Chinese Culture Workshop
CCC hosts Chinese culture workshops and forums several times a year. The workshops address different educational and cultural issues.
Every 1st and 3rd Saturday
Michael Yee and
Amie Lee Garaprich
This is a virtual tour to explore the historical district of Chinese, Japanese and Filipino communities between the Gaslamp district and the Marina area. Many historical buildings that now serve as restaurants or public places all have stories behind them. Listen to these stories as you look at the buildings.
Jade was more valuable than gold in Chinese tradition. As far back as 5000 years ago, jade or nephrite was buried in tombs. Later, different colors of jade stones were carved for any decorative or symbolic purposes. Among the SDCHM permanent collection, the most astounding item is the full-scale jade suit.
Creating the illusion of three dimensions on a two-dimensional wall has been a fantasy to many. This lecture will cover the marvels in art and architecture that Missionary artist Lang Shining created for the Qianlong Emperor. It was the fusion of the East meets the West.
Lacquer was used to color, beautify, and protect screens, furniture, sculpture, bowls, etc. It could be carved, incised and inlaid. Mr. Menegus’ personal experience will show you how hard this technique is. You’d appreciate so much more of our collection when you understand the labor and technique of this ancient art form that originated in China.
Speaker : Allie Arnell
In the Qing Dynasty, the vogue for porcelain in Europe would reach its height during the first half of the 18th century. This presentation will show the gorgeous colors such as café au lait, pale yellow, brilliant turquoise, apple green, purple or eggplant, etc. There were over 40 colors in the porcelain during the Qing Dynasty.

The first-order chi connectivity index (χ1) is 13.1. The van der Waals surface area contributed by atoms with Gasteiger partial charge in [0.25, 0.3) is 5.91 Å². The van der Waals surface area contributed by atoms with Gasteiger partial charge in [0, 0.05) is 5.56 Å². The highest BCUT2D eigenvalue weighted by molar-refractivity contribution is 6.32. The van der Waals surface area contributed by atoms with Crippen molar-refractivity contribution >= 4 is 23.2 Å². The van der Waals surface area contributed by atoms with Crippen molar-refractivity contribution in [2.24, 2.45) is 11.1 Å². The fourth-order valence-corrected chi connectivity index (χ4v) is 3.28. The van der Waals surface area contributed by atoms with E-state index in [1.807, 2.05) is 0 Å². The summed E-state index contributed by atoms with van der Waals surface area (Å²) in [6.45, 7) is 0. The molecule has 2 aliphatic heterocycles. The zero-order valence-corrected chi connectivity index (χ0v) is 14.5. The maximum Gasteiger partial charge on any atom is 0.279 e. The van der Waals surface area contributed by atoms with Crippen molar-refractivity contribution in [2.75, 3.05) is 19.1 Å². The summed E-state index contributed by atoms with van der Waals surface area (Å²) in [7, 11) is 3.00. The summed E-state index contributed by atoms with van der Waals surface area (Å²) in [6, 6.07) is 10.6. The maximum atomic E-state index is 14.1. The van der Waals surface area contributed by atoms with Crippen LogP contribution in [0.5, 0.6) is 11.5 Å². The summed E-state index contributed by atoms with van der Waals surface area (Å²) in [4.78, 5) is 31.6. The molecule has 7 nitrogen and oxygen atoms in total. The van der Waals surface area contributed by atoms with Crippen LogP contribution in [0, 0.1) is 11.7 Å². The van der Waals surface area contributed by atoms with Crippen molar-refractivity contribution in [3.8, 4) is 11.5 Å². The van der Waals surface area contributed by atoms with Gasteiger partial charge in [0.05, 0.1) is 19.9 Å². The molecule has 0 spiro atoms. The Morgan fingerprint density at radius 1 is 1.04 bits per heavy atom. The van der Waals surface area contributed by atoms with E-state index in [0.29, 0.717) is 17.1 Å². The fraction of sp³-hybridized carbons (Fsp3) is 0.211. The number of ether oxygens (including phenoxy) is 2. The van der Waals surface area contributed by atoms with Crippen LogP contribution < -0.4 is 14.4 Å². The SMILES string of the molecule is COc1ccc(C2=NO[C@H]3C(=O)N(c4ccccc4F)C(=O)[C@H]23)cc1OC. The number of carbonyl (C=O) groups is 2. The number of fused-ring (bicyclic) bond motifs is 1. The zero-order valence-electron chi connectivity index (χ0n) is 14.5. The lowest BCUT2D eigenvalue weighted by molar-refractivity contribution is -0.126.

Cloisonné is a decorative art form practiced since 1300 BCE. Traditionally, wires are used to divide colors on a metal substrate and to create designs and then filled with fused glass or enamel coloring. But the variations and styles are endless as you learn from this presentation and explore the SDCHM collection in this art form.
Dr. Virginia Loh-Hagan, Faculty Director of the SDSU Asian Pacific Islander Desi American (APIDA) Resource Center and children's book author, will share her research and knowledge about the paper son/daughter experience at Angel Island. She will also discuss the challenges of teaching about the Paper Son experience and the connections to today's political landscape.
"Above the Drowning Sea" is a documentary film that recounts the stories of Jewish people who were able to escape Nazi-controlled Vienna in the mid-20th century, and find refuge in Shanghai, thanks to a diplomat. This documentary screening will ve followed by commentary from Rene Balcer & Carolyn Hsu-Balce, followed by panel discussion.
Registration link :
Speaker : David Seid and Joh LeeWong
To be bilingual as a Chinese American was and is a big advantage. Early Chinese immigrants learned English from the church. As their children are born, they want the children to learn Chinese. Mr. LeeWong will trace back how the Chinese Language School started and how it was when he was growing up, and how it is today.
Exotic luxury objects, especially blue and white porcelain made in Jingdezhen during the Ming Wanli reign were the most desirable items in the Netherlands. They are called “Kraak” porcelain which influenced 17th century Dutch art and culture profoundly. This talk will demonstrate how Chinese porcelains were painted by famous artists.
Opening a restaurant was one way to become a merchant and stay in the U.S. for the Chinese Americans. Growing up as a restaurant owners’ daughter, Ms. Tom will share the life of restaurant owners from her personal experience and her research of other restaurants.